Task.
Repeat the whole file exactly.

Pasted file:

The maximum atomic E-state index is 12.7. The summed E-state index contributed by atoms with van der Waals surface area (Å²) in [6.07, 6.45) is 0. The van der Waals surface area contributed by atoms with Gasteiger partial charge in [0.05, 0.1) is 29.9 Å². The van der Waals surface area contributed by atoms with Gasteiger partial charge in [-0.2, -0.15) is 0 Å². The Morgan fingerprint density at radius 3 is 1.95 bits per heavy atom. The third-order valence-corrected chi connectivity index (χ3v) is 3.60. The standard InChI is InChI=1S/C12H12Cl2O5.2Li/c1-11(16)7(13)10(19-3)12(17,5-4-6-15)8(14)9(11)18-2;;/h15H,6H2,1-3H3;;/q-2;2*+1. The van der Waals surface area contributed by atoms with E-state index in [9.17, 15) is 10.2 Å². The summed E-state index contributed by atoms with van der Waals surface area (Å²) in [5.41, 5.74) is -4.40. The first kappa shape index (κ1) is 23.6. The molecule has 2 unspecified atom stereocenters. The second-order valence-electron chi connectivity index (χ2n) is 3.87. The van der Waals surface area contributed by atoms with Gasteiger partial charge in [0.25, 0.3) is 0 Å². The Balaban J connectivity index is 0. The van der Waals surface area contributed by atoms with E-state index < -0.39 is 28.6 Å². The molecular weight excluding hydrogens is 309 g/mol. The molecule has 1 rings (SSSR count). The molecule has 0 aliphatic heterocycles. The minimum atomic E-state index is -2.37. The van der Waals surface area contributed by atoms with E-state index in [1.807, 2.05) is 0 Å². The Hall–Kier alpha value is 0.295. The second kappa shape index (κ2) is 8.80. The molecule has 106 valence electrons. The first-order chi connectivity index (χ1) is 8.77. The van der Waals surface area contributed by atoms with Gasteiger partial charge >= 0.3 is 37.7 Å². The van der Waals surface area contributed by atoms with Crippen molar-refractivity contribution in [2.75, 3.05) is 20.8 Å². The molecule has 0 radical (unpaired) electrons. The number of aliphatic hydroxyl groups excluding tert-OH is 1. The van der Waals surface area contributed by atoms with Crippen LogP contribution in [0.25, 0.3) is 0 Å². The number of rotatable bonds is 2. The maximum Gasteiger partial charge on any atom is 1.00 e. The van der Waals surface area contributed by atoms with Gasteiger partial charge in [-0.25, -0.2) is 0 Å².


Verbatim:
The maximum atomic E-state index is 12.7. The summed E-state index contributed by atoms with van der Waals surface area (Å²) in [6.07, 6.45) is 0. The van der Waals surface area contributed by atoms with Gasteiger partial charge in [0.05, 0.1) is 29.9 Å². The van der Waals surface area contributed by atoms with Gasteiger partial charge in [-0.2, -0.15) is 0 Å². The Morgan fingerprint density at radius 3 is 1.95 bits per heavy atom. The third-order valence-corrected chi connectivity index (χ3v) is 3.60. The standard InChI is InChI=1S/C12H12Cl2O5.2Li/c1-11(16)7(13)10(19-3)12(17,5-4-6-15)8(14)9(11)18-2;;/h15H,6H2,1-3H3;;/q-2;2*+1. The van der Waals surface area contributed by atoms with E-state index in [9.17, 15) is 10.2 Å². The summed E-state index contributed by atoms with van der Waals surface area (Å²) in [5.41, 5.74) is -4.40. The first kappa shape index (κ1) is 23.6. The molecule has 2 unspecified atom stereocenters. The second-order valence-electron chi connectivity index (χ2n) is 3.87. The van der Waals surface area contributed by atoms with Gasteiger partial charge in [0.25, 0.3) is 0 Å². The Balaban J connectivity index is 0. The van der Waals surface area contributed by atoms with E-state index < -0.39 is 28.6 Å². The molecular weight excluding hydrogens is 309 g/mol. The molecule has 1 rings (SSSR count). The molecule has 0 aliphatic heterocycles. The minimum atomic E-state index is -2.37. The van der Waals surface area contributed by atoms with E-state index in [1.807, 2.05) is 0 Å². The Hall–Kier alpha value is 0.295. The second kappa shape index (κ2) is 8.80. The molecule has 106 valence electrons. The first-order chi connectivity index (χ1) is 8.77. The van der Waals surface area contributed by atoms with Gasteiger partial charge >= 0.3 is 37.7 Å². The van der Waals surface area contributed by atoms with Crippen molar-refractivity contribution in [2.75, 3.05) is 20.8 Å². The molecule has 0 radical (unpaired) electrons. The number of aliphatic hydroxyl groups excluding tert-OH is 1. The van der Waals surface area contributed by atoms with Crippen LogP contribution in [0.25, 0.3) is 0 Å². The number of rotatable bonds is 2. The maximum Gasteiger partial charge on any atom is 1.00 e. The van der Waals surface area contributed by atoms with Gasteiger partial charge in [-0.25, -0.2) is 0 Å².